With the height adjusted and with the other shoe on my foot, it was time for the moment of truth. I held onto the wall as I slowly stood up. "Hooray," Robby shouted. So much for being inconspicuous.

I immediately noticed that I was a good inch taller. The shoes were surprisingly comfortable despite their awkward appearance. Pockets of air were built into the rocker heel to absorb impact. It was time for me to take a step. For just a moment I remembered my cousin's advice to wear a helmet and protective gear to try these shoes and I smiled and hoped she was wrong.

I was relieved that my ability to balance was not impacted by the shoe. I feared that I would feel unstable, but this was not the case. I felt that I had control over my prosthetic.

The shoes work on a rocker principle. The initial contact between the shoe and the floor is designed to occur at the heel. The individual is then propelled forward through the rocking motion. This motion, repeated throughout the day, is touted to tone your thighs and bum.

I could not obtain a heel strike on my prosthetic side. I was able to make contact in the middle of the shoe and rock forward. I did not have any difficulties establishing the heel strike on my sound side.

After adjusting to the new shoes, I began to notice a change. My limb, subtle as it is, was all but eliminated. The rocker heel helped to propel me forward and actually normalized my posture and gait. I was no longer limping. If I had been wearing long pants and my prosthetic was concealed, I doubt that it would have been known that I had an orthopedic issue. video

I don't know if the shoes do anything to promote weight loss other than increase the motivation for the wearer to walk more. That being said, they were the most comfortable shoes I have worn since my amputation. My limp was eliminated and my gait was normalized through the rocking action of the sole.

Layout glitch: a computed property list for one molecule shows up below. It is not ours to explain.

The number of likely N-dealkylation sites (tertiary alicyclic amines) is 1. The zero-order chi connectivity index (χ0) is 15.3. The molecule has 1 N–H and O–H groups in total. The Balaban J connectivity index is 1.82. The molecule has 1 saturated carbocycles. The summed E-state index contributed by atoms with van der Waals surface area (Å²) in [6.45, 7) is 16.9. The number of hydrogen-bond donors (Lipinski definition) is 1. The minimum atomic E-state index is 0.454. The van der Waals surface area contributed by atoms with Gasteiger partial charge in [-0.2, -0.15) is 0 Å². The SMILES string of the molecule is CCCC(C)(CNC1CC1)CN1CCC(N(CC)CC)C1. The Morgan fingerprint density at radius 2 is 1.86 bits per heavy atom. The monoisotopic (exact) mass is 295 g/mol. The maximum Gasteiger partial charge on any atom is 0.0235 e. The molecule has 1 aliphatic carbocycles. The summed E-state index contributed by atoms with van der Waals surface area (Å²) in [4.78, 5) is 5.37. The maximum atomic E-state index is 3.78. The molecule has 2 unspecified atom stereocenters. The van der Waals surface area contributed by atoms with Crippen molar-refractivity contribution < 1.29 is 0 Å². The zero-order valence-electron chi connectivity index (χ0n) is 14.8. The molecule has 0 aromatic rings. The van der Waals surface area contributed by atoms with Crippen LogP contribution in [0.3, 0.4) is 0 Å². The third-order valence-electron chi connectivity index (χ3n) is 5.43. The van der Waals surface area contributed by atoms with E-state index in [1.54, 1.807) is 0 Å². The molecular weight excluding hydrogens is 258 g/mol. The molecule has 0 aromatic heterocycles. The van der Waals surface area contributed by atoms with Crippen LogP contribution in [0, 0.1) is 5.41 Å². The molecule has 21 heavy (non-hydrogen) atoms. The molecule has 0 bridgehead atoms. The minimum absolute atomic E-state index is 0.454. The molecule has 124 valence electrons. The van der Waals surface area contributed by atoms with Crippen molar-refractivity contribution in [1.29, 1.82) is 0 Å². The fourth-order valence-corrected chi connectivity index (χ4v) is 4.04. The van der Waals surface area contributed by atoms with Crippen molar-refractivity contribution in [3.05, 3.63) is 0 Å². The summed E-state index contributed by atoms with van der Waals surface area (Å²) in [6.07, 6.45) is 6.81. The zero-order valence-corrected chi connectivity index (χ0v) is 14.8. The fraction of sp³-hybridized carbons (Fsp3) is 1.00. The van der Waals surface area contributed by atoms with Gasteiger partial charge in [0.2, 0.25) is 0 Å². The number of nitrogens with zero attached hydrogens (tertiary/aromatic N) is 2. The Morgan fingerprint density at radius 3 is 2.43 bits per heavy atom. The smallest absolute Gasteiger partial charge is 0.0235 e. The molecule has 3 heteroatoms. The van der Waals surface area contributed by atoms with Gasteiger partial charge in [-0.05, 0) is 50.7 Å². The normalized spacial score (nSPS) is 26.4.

I walked around the store for about 10 minutes, trying to find a flaw in the product. For me, the shoe exceeded my expectations. My gait was normal. From a physical perspective, the feeling was reminiscent to walking pre-amputation. I felt like a "normal" limbed woman.

I fully expected to write a blog explaining all of the reasons that these shoes are not appropriate for an amputee. I was so cynical that I was formulating my blog on the drive to the store. I am pleasantly surprised and actually shocked that I am writing the opposite. For me, the rocking heel actually benefits the amputee. Some of the responsibility for foot movement is shifted from the ankle to the shoe, allowing the rocker heel to compensate for the limb loss.

I use a Proprio ankle. This computerized prosthetic has active dorsal and plantar flexion. It simulates the movements of my sound side ankle. I am going to return to the store tomorrow with my low profile Veriflex, my no frills prosthetic, to test the results with the shoe. I will keep you posted. I might have to buy my first pair of $100 shoes!

Wednesday, January 06, 2010

Elsie. Yes, Again.

I consider myself to be a patient person. When I am wronged, I try to view the offender with the benefit of doubt. I would like to believe that the perpetrator does not know of the damage being inflicted or the pain being caused. I have been a much happier person since I have begun to tolerate basic ignorance.

I have been able to work through many tense situations by remaining calm and professional. Typically I am able to maintain my composure. Unless, of course, the individual has consistently been detrimental towards myself or my family, or they have been untruthful. This has become the case with "Elsie."

Elsie, the pseudonym for my Workman's Compensation Insurance adjustor, has tried my patience. I have tried to remain calm and professional. I have tried every approach ranging from being courteous to curt. At this point, she has begun to jitterbug over my last nerve.